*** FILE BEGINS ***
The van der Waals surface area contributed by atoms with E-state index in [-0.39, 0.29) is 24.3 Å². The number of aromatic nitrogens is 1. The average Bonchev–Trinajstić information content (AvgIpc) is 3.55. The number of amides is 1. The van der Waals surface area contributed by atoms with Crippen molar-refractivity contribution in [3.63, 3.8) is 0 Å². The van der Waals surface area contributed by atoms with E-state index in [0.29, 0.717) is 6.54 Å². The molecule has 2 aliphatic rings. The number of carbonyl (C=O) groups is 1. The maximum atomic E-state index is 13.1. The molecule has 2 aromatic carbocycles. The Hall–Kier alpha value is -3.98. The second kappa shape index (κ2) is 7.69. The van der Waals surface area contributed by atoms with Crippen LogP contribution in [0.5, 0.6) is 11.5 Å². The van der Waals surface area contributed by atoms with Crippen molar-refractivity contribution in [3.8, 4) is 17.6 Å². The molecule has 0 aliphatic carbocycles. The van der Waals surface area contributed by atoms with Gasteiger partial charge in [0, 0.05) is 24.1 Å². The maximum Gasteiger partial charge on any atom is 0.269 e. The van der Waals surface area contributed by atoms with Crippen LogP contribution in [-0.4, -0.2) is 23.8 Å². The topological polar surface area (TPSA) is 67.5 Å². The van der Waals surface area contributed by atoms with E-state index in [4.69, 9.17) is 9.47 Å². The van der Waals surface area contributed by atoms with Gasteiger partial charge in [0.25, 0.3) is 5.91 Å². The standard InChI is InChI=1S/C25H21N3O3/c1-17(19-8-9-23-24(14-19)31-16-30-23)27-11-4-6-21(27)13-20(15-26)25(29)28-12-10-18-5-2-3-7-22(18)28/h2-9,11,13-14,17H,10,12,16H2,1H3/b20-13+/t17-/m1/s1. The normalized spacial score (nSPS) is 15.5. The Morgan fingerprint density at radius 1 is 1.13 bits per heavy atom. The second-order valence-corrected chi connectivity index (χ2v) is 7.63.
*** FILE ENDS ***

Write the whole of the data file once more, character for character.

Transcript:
The van der Waals surface area contributed by atoms with E-state index in [-0.39, 0.29) is 24.3 Å². The number of aromatic nitrogens is 1. The average Bonchev–Trinajstić information content (AvgIpc) is 3.55. The number of amides is 1. The van der Waals surface area contributed by atoms with Crippen molar-refractivity contribution in [3.63, 3.8) is 0 Å². The van der Waals surface area contributed by atoms with E-state index in [0.29, 0.717) is 6.54 Å². The molecule has 2 aliphatic rings. The number of carbonyl (C=O) groups is 1. The maximum atomic E-state index is 13.1. The molecule has 2 aromatic carbocycles. The Hall–Kier alpha value is -3.98. The second kappa shape index (κ2) is 7.69. The van der Waals surface area contributed by atoms with Crippen LogP contribution in [0.5, 0.6) is 11.5 Å². The van der Waals surface area contributed by atoms with Crippen molar-refractivity contribution in [3.8, 4) is 17.6 Å². The molecule has 0 aliphatic carbocycles. The van der Waals surface area contributed by atoms with Gasteiger partial charge in [0, 0.05) is 24.1 Å². The maximum Gasteiger partial charge on any atom is 0.269 e. The van der Waals surface area contributed by atoms with Crippen LogP contribution in [-0.4, -0.2) is 23.8 Å². The topological polar surface area (TPSA) is 67.5 Å². The van der Waals surface area contributed by atoms with E-state index in [4.69, 9.17) is 9.47 Å². The van der Waals surface area contributed by atoms with Gasteiger partial charge in [0.25, 0.3) is 5.91 Å². The standard InChI is InChI=1S/C25H21N3O3/c1-17(19-8-9-23-24(14-19)31-16-30-23)27-11-4-6-21(27)13-20(15-26)25(29)28-12-10-18-5-2-3-7-22(18)28/h2-9,11,13-14,17H,10,12,16H2,1H3/b20-13+/t17-/m1/s1. The normalized spacial score (nSPS) is 15.5. The Morgan fingerprint density at radius 1 is 1.13 bits per heavy atom. The second-order valence-corrected chi connectivity index (χ2v) is 7.63.